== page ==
Difference in Visual Social Predispositions between Newborns at Low-and High-risk for Autism

Elisa Di Giorgio, Elisa Frasnelli, Orsola Rosa Salva, Scattoni Maria Luisa, M. Puopolo, Daniela Tosoni, Francesca Simion, Giorgio Vallortigara, Fabio Apicella, Antonella Gagliano, Andrea Guzzetta, Massimo Molteni, Antonio Maria Persico, G. Pioggia, Giovanni Valeri, Stefano Vicari, Francesca Simion, Giorgio Vallortigara

Research output: Contribution to journalArticlepeer-review


Some key behavioural traits of Autism Spectrum Disorders (ASD) have been hypothesized to be due to impairments in the early activation of subcortical orienting mechanisms, which in typical development bias newborns to orient to relevant social visual stimuli. A challenge to testing this hypothesis is that autism is usually not diagnosed until a child is at least 3 years old. Here, we circumvented this difficulty by studying for the very first time, the predispositions to pay attention to social stimuli in newborns with a high familial risk of autism. Results showed that visual preferences to social stimuli strikingly differed between high-risk and low-risk newborns. Significant predictors for high-risk newborns were obtained and an accurate biomarker was identified. The results revealed early behavioural characteristics of newborns with familial risk for ASD, allowing for a prospective approach to the emergence of autism in early infancy.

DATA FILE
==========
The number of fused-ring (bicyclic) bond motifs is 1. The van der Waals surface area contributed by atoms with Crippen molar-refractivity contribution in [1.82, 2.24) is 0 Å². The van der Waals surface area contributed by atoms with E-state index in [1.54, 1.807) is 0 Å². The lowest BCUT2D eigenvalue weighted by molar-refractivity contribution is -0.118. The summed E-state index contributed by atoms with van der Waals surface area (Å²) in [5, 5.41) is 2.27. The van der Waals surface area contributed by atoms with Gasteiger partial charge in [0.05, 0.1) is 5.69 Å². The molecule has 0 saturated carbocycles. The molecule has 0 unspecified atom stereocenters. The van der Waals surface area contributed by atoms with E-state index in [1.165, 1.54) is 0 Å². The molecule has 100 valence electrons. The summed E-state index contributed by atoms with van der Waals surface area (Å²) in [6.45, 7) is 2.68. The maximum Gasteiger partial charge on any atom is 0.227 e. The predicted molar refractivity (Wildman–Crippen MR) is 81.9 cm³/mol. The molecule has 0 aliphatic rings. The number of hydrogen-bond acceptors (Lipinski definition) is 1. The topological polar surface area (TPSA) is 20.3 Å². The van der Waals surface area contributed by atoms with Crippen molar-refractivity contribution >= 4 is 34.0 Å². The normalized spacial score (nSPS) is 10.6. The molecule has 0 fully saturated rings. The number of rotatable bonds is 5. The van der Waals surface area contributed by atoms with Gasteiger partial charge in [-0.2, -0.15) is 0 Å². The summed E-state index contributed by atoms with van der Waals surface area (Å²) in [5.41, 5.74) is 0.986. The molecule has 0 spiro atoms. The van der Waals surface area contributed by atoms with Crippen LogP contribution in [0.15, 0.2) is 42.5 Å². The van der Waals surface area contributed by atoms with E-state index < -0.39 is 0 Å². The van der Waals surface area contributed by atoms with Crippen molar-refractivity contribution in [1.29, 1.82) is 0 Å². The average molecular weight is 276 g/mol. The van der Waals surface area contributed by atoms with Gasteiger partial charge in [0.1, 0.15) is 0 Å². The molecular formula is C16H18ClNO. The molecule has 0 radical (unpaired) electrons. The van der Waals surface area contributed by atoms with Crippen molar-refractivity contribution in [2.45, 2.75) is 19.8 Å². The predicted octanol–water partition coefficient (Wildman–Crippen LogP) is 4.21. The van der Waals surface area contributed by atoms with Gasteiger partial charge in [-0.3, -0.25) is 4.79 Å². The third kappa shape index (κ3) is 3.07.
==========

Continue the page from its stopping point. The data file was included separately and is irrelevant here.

Original languageEnglish
Article number26395
JournalScientific Reports
Publication statusPublished - May 20 2016

ASJC Scopus subject areas

  • General


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